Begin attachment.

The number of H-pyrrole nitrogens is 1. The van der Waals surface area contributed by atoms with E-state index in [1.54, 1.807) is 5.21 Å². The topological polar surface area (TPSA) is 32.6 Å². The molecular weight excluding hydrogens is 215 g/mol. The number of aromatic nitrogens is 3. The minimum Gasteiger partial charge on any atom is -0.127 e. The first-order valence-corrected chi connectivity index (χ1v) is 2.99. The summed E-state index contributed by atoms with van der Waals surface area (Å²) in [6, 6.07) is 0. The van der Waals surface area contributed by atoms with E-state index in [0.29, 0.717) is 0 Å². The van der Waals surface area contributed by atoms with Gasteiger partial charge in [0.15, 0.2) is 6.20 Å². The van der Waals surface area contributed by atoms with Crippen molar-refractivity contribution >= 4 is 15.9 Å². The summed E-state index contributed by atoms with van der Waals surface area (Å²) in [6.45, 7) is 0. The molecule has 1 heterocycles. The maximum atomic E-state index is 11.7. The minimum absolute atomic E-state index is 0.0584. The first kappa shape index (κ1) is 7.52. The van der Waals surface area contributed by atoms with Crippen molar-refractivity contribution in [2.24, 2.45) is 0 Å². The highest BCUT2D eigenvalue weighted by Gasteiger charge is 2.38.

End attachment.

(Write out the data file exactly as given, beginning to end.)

The number of H-pyrrole nitrogens is 1. The van der Waals surface area contributed by atoms with E-state index in [1.54, 1.807) is 5.21 Å². The topological polar surface area (TPSA) is 32.6 Å². The molecular weight excluding hydrogens is 215 g/mol. The number of aromatic nitrogens is 3. The minimum Gasteiger partial charge on any atom is -0.127 e. The first-order valence-corrected chi connectivity index (χ1v) is 2.99. The summed E-state index contributed by atoms with van der Waals surface area (Å²) in [6, 6.07) is 0. The van der Waals surface area contributed by atoms with E-state index in [0.29, 0.717) is 0 Å². The van der Waals surface area contributed by atoms with Gasteiger partial charge in [0.15, 0.2) is 6.20 Å². The van der Waals surface area contributed by atoms with Crippen molar-refractivity contribution >= 4 is 15.9 Å². The summed E-state index contributed by atoms with van der Waals surface area (Å²) in [6.45, 7) is 0. The molecule has 1 heterocycles. The maximum atomic E-state index is 11.7. The minimum absolute atomic E-state index is 0.0584. The first kappa shape index (κ1) is 7.52. The van der Waals surface area contributed by atoms with Crippen molar-refractivity contribution in [2.24, 2.45) is 0 Å². The highest BCUT2D eigenvalue weighted by Gasteiger charge is 2.38.